BOEM, meanwhile, has issued 15 active commercial wind energy leases. While the Department of Energy suggests the U.S. could develop a total of 86 GW of offshore wind projects by 2050, only two turbines at Dominion’s 12-MW Coastal Virginia Offshore Wind (CVOW) pilot project off the the coast of Virginia Beach are operational on federal waters.
Dominion in December filed a COP with BOEM to build a 2.6-GW commercial project in an adjacent commercial lease area offshore Virginia, but company documents show Dominion expects BOEM’s review—which is required before turbine installation can begin—could take up to two years. Dominion expects construction will begin in 2024 and be completed in 2026.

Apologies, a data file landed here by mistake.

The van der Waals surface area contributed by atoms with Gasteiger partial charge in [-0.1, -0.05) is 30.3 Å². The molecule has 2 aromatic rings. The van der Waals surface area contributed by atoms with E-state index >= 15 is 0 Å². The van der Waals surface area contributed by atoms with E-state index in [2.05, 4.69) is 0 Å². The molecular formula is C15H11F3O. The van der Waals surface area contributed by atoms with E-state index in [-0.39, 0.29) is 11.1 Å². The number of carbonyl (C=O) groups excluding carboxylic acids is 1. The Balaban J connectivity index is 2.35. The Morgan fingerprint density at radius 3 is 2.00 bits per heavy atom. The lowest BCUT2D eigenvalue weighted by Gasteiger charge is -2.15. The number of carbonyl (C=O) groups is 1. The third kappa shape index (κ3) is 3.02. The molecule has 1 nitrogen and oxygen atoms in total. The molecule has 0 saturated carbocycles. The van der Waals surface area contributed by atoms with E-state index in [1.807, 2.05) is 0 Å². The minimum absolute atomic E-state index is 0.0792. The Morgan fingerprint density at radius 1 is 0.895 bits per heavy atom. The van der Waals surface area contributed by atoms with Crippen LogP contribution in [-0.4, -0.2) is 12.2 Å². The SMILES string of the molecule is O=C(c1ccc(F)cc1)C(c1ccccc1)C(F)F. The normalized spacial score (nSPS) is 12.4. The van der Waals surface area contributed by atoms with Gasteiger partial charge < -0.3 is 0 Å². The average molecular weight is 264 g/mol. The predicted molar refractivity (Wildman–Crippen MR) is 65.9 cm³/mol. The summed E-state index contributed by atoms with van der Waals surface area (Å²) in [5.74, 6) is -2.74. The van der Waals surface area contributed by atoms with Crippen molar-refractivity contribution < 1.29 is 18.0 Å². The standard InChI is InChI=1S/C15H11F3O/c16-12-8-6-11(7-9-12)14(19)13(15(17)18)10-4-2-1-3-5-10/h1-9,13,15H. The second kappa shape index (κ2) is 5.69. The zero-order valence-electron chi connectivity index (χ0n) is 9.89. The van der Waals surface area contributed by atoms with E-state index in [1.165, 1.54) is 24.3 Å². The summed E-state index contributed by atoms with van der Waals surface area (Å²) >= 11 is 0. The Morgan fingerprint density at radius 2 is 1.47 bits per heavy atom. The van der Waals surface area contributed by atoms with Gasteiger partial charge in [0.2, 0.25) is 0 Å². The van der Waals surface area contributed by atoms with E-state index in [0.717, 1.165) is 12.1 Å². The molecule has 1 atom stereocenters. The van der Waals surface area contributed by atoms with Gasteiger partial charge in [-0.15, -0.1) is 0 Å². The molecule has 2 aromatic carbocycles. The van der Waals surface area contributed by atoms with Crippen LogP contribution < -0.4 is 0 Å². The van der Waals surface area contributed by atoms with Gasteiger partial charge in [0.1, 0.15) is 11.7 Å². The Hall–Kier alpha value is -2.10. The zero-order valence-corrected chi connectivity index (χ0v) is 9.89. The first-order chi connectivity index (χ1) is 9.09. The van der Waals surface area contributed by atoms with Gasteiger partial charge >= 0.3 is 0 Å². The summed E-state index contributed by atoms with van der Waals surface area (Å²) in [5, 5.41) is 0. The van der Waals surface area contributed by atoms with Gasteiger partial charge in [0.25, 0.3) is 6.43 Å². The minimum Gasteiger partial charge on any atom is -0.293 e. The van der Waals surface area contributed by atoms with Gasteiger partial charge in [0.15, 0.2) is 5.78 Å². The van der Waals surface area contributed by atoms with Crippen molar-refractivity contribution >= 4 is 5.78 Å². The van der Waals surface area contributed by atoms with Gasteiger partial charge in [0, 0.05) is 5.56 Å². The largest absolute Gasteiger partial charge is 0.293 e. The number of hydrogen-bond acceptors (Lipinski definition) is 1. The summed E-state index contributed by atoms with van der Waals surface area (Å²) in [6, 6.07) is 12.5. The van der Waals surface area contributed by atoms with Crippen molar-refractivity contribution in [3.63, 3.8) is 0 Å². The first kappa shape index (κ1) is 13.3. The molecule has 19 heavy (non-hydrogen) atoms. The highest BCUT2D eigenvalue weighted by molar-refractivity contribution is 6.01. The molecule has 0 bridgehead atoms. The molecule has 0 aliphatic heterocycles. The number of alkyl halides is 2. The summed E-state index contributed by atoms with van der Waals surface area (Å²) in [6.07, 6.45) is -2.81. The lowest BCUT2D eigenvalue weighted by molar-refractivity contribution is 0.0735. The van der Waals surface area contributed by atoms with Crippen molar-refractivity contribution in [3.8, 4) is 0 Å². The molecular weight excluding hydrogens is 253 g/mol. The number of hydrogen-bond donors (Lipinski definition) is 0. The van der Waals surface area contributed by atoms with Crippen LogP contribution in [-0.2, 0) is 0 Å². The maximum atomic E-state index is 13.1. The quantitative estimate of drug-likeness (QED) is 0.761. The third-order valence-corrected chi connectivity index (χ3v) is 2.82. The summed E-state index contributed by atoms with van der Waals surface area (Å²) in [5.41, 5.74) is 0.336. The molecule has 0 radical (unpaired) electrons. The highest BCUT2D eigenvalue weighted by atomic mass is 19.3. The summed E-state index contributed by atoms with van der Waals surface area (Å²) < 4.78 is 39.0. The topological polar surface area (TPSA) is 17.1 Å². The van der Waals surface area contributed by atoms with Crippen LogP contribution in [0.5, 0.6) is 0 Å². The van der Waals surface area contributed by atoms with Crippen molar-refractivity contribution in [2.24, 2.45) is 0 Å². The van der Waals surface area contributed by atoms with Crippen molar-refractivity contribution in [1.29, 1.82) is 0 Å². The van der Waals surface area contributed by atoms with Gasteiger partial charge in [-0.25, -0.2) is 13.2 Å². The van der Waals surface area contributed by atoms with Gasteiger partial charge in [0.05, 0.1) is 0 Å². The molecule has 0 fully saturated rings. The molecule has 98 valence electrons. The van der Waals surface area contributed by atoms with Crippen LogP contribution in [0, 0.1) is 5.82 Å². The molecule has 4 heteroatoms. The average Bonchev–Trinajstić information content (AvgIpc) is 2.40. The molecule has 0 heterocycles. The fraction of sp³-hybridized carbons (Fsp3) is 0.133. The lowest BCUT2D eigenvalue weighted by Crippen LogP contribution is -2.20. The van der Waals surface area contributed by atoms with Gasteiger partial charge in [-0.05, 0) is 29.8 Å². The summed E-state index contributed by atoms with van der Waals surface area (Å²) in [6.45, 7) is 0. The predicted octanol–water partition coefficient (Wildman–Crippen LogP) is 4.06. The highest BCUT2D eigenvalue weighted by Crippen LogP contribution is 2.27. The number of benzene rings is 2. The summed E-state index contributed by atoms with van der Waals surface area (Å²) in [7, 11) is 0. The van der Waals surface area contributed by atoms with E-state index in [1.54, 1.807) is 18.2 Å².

The Offshore Wind and Ocean Energy Horizon
On Wednesday, BOEM suggested more development may be on the horizon. President Biden’s Jan. 27 “Executive Order on Tackling the Climate Crisis at Home and Abroad” directs the Secretary of the Interior to increase renewable energy production on federal lands, and sets a specific goal of doubling offshore wind by 2030, it noted.
BOEM’s announcement Wednesday to resume review for Vineyard Wind came just hours after Amanda Lefton was appointed to lead the agency. In a statement, Laura Morton, the American Clean Power Association’s (ACP’s) senior director of Policy and Regulatory Affairs for Offshore Wind, noted Lefton has “experience in supporting New York’s nation-leading effort to embrace the economic and environmental benefits of offshore wind.”
Morton said the ACP is “pleased that she will bring that forward-looking vision to the Bureau. American Clean Power looks forward to working with Director Lefton in her new role as we at last move the first major offshore wind projects forward and advance America’s largest untapped source of energy.”